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Tom Cribb

I've got a bit off the beaten path on Monday and ducked into the Tom Cribb Pub just down from Piccadilly Circus to escape the coolness of an English summer afternoon and its dreary drizzle. Soon enough I'm sipping on a warm hand-pulled pint of London's Pride, nodding off, resting my aching feet. The man Tom Cribb was, according to the blurb on the menu, a bare-knuckle boxer who retired into the hallowed profession of publicanary "on this very street" in the 18'something's.


It's a very small but typical London Pub, cozy enough atmosphere, lots of wooden fittings and leather or red plush chairs but not overdone. It serves a London pub's typical fare; fish and chips and mushy peas; steak sandwiches; Ploughman's Lunch; authentic ales and bitter beers; Australian and Chilean wines. The clientele is a mixture of the inevitable lost tourists like the Chinese couple in the corner trying to figure out how to eat a Ploughman's, and myself, exhausted from doing the Monopoly Board Tour since lunch, sore-hoofed despite my new Timberland shoes, but more usually there are locals; some business-suited loose-tied workers from the offices nearby who come in just on 5pm and a busker or two spending their day's takings in the time-honored way. The pub will fill up quickly as the evening progresses with locals seeking a quiet ale after work. And there is a theatre just up a bit.

But now, 4'ish, it is quiet. Maybe eight of us. Two tall middle-aged men walk in. One is clean-shaven, in a business shirt and casual trousers and seems to be leading the other, who is chubbier and more casually dressed in a t-shirt tucked into his designer jeans and who sports a greying goatee. The first man seems to have assumed the role of tour-guide, the old hand, the England expert. He nods as he walks around, checking things out as the other man follows, taking it all in.

"One of them Irish pubs," he says quietly, but with such a piercing American accent that penetrates all corners of the establishment. The goatee man nods also as he looks at the photos of boxers on the wall, as if they represented the distilled essence of all things intrinsic to that Emerald Isle.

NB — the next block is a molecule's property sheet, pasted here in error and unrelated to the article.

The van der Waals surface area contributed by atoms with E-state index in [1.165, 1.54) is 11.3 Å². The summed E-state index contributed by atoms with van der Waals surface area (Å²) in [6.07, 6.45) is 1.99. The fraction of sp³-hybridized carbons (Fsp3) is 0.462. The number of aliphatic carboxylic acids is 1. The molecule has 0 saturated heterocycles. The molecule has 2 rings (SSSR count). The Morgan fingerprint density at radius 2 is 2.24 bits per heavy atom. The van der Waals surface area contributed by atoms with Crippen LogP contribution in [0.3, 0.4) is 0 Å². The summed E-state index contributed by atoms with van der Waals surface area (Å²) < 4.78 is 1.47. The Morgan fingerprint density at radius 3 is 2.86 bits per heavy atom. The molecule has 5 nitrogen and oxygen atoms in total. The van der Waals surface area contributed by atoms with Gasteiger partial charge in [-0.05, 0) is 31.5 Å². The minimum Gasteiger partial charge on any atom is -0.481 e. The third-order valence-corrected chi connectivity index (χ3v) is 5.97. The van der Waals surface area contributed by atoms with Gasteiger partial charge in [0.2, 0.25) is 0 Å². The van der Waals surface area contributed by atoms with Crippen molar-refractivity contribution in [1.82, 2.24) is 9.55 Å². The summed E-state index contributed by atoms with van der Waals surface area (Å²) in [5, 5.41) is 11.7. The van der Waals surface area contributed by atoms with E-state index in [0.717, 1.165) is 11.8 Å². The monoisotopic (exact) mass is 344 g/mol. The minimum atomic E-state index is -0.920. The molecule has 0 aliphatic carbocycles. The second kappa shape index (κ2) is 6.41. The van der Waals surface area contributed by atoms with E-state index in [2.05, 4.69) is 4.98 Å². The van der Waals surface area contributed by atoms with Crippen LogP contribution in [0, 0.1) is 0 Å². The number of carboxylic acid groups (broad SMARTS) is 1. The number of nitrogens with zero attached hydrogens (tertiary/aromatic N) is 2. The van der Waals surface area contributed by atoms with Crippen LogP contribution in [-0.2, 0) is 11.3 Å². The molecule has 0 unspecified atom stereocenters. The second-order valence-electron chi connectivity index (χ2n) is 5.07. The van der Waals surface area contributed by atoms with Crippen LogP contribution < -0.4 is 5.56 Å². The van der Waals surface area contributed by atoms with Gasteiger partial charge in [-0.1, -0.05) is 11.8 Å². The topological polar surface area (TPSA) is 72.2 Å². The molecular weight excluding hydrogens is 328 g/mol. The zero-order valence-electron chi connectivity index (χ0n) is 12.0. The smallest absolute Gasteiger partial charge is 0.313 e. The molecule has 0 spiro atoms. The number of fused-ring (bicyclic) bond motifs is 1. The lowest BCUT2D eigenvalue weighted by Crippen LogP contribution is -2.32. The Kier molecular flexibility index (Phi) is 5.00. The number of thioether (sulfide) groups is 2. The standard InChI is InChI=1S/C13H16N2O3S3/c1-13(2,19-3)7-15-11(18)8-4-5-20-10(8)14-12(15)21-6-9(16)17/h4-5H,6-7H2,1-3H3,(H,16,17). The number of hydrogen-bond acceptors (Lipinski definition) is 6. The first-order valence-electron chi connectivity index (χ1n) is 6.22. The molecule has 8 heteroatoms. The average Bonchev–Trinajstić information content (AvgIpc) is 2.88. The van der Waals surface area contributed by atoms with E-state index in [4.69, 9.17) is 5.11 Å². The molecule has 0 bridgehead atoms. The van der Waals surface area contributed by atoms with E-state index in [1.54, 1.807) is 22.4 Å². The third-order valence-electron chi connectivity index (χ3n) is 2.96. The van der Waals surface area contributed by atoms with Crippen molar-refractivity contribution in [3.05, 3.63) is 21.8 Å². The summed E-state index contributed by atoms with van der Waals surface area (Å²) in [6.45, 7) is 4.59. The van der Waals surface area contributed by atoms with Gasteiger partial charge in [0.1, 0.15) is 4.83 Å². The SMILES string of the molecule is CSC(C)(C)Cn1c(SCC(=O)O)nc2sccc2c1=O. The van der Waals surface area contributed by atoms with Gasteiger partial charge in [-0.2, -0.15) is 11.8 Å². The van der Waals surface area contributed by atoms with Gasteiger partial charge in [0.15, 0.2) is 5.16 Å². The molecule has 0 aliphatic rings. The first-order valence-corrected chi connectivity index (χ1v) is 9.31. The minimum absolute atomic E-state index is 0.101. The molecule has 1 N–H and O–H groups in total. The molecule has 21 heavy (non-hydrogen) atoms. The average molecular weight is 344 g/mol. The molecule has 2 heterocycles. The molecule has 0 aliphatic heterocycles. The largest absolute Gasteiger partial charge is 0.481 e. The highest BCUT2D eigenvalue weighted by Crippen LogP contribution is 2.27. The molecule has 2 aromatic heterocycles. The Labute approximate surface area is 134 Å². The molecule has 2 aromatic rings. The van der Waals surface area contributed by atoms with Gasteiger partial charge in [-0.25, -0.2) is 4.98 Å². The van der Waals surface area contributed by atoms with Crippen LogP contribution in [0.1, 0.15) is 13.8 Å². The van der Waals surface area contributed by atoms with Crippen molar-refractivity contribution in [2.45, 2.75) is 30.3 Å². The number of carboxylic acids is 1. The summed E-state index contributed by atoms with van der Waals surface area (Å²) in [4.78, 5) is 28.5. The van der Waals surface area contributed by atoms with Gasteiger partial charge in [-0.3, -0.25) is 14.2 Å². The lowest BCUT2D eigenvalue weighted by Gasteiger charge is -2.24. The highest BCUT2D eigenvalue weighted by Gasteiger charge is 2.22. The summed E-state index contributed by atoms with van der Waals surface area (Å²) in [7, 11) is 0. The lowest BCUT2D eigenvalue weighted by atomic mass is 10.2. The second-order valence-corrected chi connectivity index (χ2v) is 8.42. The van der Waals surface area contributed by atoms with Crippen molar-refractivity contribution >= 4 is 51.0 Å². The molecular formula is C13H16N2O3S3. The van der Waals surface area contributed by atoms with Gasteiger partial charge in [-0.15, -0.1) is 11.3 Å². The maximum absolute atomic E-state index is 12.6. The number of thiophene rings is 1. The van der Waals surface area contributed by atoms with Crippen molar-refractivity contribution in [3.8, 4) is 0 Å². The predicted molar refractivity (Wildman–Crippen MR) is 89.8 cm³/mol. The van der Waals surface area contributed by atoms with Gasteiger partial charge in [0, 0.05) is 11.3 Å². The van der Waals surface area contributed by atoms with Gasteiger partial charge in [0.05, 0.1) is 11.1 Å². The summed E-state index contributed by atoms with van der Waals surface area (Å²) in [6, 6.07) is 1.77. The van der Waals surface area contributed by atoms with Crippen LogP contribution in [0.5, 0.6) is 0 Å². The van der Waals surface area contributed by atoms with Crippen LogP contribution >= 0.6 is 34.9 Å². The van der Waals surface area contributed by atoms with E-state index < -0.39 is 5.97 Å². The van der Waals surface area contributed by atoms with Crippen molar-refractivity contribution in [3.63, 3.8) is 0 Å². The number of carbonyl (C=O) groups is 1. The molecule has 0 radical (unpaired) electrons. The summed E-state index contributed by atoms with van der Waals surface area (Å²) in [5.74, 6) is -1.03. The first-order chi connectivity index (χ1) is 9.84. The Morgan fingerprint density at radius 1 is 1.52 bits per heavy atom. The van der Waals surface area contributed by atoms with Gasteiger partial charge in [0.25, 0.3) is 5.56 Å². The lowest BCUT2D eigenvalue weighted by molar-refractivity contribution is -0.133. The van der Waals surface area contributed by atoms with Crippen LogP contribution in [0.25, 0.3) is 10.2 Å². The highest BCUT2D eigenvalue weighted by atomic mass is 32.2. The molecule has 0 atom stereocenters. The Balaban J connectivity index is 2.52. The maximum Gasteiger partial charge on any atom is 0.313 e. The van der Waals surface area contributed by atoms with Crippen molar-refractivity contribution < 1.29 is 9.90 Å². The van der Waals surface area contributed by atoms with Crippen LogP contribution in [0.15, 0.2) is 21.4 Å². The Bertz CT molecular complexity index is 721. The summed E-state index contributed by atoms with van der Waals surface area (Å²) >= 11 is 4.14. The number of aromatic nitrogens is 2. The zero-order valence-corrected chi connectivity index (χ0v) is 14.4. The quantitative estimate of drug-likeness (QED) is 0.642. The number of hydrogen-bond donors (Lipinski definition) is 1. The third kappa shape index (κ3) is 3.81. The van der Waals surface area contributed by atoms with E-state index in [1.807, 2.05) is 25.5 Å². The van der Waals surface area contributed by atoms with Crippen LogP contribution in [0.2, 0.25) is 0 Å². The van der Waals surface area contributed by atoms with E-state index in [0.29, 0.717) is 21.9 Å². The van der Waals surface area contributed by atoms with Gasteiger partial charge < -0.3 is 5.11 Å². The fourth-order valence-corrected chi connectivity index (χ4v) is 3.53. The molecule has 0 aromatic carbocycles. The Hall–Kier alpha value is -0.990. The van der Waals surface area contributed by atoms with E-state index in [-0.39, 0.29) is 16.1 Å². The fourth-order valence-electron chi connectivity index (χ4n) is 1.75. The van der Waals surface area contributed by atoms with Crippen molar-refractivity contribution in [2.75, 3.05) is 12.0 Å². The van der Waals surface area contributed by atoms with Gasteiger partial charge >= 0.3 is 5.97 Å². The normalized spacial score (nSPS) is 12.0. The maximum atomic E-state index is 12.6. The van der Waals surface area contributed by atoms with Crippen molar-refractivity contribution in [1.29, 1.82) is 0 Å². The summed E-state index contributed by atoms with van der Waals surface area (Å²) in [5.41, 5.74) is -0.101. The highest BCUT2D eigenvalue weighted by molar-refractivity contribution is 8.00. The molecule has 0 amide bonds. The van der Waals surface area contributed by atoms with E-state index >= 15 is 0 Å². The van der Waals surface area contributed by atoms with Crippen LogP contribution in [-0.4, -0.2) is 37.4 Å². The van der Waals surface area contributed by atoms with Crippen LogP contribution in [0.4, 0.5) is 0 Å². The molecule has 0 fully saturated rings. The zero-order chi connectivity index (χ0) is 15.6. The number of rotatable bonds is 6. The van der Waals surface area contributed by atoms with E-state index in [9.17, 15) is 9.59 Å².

The elderly Northern English bartender is busy at the other end of the bar, stacking some glasses, looking down through his wire-frame specs for greasy prints. The drinkers are sitting quietly as their ales get cold or are chatting about the football debacle of the night before. The two men wait for a minute, but seem to have quickly soaked up enough atmosphere and they nod together this time, as if on a secret cue, smile with a sense of been-there, done-that satisfaction then walk out without having ordered anything. Through the glass panel of the door as it closes behind them, we see the two men make a decision as to which way to go, then step boldly into the light rain.

There is a general release of tension throughout the bar. It was as if we had all been holding our breath. Almost everyone in the pub seems to break into a snigger at once.

"Irish!" scoffs the barman, shaking his head.

The Chinese couple look up, wondering.


[Telling dumb American tourist stories - it's like shooting fish in a barrel isn't it?]



Posted by: expat@large on Jul 11, 06 | 8:53 pm | Profile


Almost as good as the Yank on the 260 bus to Stanley telling his mate that Ocean Park is The Peak.......

And you wonder why I do not want to live in the States again.......

Posted by: Scott on Jul 12, 06 | 2:02 pm

Nothing personal dude...

But, there was also the American couple ordering crepes in front of me in France - "I'll have the seafood" "Seafood?" "The Grand Marnier - thats a sailor isn't it?"

Posted by: expat@large on Jul 12, 06 | 2:23 pm

I love that Hawaiian shirts are acceptable attire everywhere...

And after a summer in the US I have even better ones.

Posted by: Indiana on Jul 13, 06 | 12:28 am


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